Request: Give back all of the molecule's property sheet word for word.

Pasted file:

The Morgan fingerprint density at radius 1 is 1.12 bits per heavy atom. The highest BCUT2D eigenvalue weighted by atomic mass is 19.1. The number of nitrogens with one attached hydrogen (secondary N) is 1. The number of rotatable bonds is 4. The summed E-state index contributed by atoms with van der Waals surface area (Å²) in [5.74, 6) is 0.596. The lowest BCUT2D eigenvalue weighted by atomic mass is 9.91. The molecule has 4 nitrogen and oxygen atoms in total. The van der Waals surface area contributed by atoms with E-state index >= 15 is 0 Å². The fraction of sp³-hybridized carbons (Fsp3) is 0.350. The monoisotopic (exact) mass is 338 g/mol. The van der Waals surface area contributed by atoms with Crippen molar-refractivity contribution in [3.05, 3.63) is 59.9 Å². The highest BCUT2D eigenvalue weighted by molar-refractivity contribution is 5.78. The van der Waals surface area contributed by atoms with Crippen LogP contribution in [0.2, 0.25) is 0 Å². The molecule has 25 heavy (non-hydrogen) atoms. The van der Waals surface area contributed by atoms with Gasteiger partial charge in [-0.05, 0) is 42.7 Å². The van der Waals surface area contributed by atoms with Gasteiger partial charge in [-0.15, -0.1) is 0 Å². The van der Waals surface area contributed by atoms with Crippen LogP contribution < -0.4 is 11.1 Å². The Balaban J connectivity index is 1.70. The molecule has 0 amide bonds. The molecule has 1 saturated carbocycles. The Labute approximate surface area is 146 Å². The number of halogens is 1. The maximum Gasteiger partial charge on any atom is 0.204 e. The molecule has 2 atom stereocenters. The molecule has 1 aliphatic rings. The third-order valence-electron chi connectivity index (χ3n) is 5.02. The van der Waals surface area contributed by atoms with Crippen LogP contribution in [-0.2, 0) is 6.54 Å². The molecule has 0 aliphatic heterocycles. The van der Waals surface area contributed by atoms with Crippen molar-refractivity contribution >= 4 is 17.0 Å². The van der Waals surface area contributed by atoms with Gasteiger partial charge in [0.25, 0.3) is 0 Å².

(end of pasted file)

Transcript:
The Morgan fingerprint density at radius 1 is 1.12 bits per heavy atom. The highest BCUT2D eigenvalue weighted by atomic mass is 19.1. The number of nitrogens with one attached hydrogen (secondary N) is 1. The number of rotatable bonds is 4. The summed E-state index contributed by atoms with van der Waals surface area (Å²) in [5.74, 6) is 0.596. The lowest BCUT2D eigenvalue weighted by atomic mass is 9.91. The molecule has 4 nitrogen and oxygen atoms in total. The van der Waals surface area contributed by atoms with E-state index >= 15 is 0 Å². The fraction of sp³-hybridized carbons (Fsp3) is 0.350. The monoisotopic (exact) mass is 338 g/mol. The van der Waals surface area contributed by atoms with Crippen molar-refractivity contribution in [3.05, 3.63) is 59.9 Å². The highest BCUT2D eigenvalue weighted by molar-refractivity contribution is 5.78. The van der Waals surface area contributed by atoms with Crippen LogP contribution in [0.2, 0.25) is 0 Å². The molecule has 25 heavy (non-hydrogen) atoms. The van der Waals surface area contributed by atoms with Gasteiger partial charge in [-0.05, 0) is 42.7 Å². The van der Waals surface area contributed by atoms with Gasteiger partial charge in [-0.15, -0.1) is 0 Å². The van der Waals surface area contributed by atoms with Crippen LogP contribution < -0.4 is 11.1 Å². The Balaban J connectivity index is 1.70. The molecule has 0 amide bonds. The molecule has 1 saturated carbocycles. The Labute approximate surface area is 146 Å². The number of halogens is 1. The maximum Gasteiger partial charge on any atom is 0.204 e. The molecule has 2 atom stereocenters. The molecule has 1 aliphatic rings. The third-order valence-electron chi connectivity index (χ3n) is 5.02. The van der Waals surface area contributed by atoms with Crippen LogP contribution in [-0.2, 0) is 6.54 Å². The molecule has 0 aliphatic heterocycles. The van der Waals surface area contributed by atoms with Crippen molar-refractivity contribution >= 4 is 17.0 Å². The van der Waals surface area contributed by atoms with Gasteiger partial charge in [0.25, 0.3) is 0 Å².